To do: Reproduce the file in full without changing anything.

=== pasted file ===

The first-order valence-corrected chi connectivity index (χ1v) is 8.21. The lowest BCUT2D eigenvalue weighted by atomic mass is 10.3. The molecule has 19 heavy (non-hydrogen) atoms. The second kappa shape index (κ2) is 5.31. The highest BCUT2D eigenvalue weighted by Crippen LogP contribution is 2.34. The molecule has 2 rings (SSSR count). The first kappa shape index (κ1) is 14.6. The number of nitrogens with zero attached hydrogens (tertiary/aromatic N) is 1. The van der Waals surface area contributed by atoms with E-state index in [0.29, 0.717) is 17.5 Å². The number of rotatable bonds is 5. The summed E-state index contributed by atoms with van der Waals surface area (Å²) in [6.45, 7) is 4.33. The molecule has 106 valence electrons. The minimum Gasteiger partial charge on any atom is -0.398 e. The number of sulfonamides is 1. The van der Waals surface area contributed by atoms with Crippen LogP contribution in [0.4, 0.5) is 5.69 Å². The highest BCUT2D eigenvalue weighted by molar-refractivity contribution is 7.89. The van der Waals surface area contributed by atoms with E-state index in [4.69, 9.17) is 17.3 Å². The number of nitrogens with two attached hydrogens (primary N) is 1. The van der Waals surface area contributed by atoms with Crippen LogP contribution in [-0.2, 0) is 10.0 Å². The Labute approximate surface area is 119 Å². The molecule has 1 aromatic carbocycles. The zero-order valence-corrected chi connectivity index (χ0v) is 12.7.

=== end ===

The first-order valence-corrected chi connectivity index (χ1v) is 8.21. The lowest BCUT2D eigenvalue weighted by atomic mass is 10.3. The molecule has 19 heavy (non-hydrogen) atoms. The second kappa shape index (κ2) is 5.31. The highest BCUT2D eigenvalue weighted by Crippen LogP contribution is 2.34. The molecule has 2 rings (SSSR count). The first kappa shape index (κ1) is 14.6. The number of nitrogens with zero attached hydrogens (tertiary/aromatic N) is 1. The van der Waals surface area contributed by atoms with E-state index in [0.29, 0.717) is 17.5 Å². The number of rotatable bonds is 5. The summed E-state index contributed by atoms with van der Waals surface area (Å²) in [6.45, 7) is 4.33. The molecule has 106 valence electrons. The minimum Gasteiger partial charge on any atom is -0.398 e. The number of sulfonamides is 1. The van der Waals surface area contributed by atoms with Crippen LogP contribution in [0.4, 0.5) is 5.69 Å². The highest BCUT2D eigenvalue weighted by molar-refractivity contribution is 7.89. The van der Waals surface area contributed by atoms with E-state index in [4.69, 9.17) is 17.3 Å². The number of nitrogens with two attached hydrogens (primary N) is 1. The van der Waals surface area contributed by atoms with Crippen LogP contribution in [-0.2, 0) is 10.0 Å². The Labute approximate surface area is 119 Å². The molecule has 1 aromatic carbocycles. The zero-order valence-corrected chi connectivity index (χ0v) is 12.7.